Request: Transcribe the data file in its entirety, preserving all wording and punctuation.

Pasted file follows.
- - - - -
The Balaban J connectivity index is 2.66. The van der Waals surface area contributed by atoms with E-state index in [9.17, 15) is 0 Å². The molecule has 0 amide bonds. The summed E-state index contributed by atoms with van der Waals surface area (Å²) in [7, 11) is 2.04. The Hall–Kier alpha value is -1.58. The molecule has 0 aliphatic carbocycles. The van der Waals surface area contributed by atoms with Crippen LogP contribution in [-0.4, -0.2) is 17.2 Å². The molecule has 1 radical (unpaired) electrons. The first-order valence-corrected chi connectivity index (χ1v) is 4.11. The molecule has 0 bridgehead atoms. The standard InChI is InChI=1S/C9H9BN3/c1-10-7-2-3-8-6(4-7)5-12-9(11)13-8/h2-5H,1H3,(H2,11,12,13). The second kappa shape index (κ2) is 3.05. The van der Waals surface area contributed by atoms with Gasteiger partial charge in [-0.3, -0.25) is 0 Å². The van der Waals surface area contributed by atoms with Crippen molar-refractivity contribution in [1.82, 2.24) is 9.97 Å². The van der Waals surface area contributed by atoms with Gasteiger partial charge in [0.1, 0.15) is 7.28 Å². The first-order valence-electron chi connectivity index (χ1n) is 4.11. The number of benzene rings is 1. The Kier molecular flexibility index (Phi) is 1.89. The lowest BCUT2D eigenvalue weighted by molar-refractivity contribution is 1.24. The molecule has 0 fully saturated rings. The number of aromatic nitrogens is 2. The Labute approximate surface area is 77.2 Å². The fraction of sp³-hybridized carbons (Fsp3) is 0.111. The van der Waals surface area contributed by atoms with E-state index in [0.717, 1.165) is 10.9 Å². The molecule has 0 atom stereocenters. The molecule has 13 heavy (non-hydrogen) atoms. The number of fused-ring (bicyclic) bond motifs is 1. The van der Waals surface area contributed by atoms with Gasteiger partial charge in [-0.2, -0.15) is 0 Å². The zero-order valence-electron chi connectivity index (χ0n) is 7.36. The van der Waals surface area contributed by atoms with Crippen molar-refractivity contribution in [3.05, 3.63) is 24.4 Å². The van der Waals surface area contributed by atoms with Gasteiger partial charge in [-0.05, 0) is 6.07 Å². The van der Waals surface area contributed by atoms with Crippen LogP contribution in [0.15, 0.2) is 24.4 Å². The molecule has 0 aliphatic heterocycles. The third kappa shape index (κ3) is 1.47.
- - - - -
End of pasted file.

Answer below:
The Balaban J connectivity index is 2.66. The van der Waals surface area contributed by atoms with E-state index in [9.17, 15) is 0 Å². The molecule has 0 amide bonds. The summed E-state index contributed by atoms with van der Waals surface area (Å²) in [7, 11) is 2.04. The Hall–Kier alpha value is -1.58. The molecule has 0 aliphatic carbocycles. The van der Waals surface area contributed by atoms with Crippen LogP contribution in [-0.4, -0.2) is 17.2 Å². The molecule has 1 radical (unpaired) electrons. The first-order valence-corrected chi connectivity index (χ1v) is 4.11. The molecule has 0 bridgehead atoms. The standard InChI is InChI=1S/C9H9BN3/c1-10-7-2-3-8-6(4-7)5-12-9(11)13-8/h2-5H,1H3,(H2,11,12,13). The second kappa shape index (κ2) is 3.05. The van der Waals surface area contributed by atoms with Gasteiger partial charge in [-0.3, -0.25) is 0 Å². The van der Waals surface area contributed by atoms with Crippen molar-refractivity contribution in [1.82, 2.24) is 9.97 Å². The van der Waals surface area contributed by atoms with Gasteiger partial charge in [0.1, 0.15) is 7.28 Å². The first-order valence-electron chi connectivity index (χ1n) is 4.11. The number of benzene rings is 1. The Kier molecular flexibility index (Phi) is 1.89. The lowest BCUT2D eigenvalue weighted by molar-refractivity contribution is 1.24. The molecule has 0 fully saturated rings. The number of aromatic nitrogens is 2. The Labute approximate surface area is 77.2 Å². The fraction of sp³-hybridized carbons (Fsp3) is 0.111. The van der Waals surface area contributed by atoms with E-state index in [0.717, 1.165) is 10.9 Å². The molecule has 0 atom stereocenters. The molecule has 13 heavy (non-hydrogen) atoms. The number of fused-ring (bicyclic) bond motifs is 1. The van der Waals surface area contributed by atoms with Gasteiger partial charge in [-0.2, -0.15) is 0 Å². The zero-order valence-electron chi connectivity index (χ0n) is 7.36. The van der Waals surface area contributed by atoms with Crippen molar-refractivity contribution in [3.05, 3.63) is 24.4 Å². The van der Waals surface area contributed by atoms with Gasteiger partial charge in [-0.05, 0) is 6.07 Å². The van der Waals surface area contributed by atoms with Crippen LogP contribution in [0.15, 0.2) is 24.4 Å². The molecule has 0 aliphatic heterocycles. The third kappa shape index (κ3) is 1.47.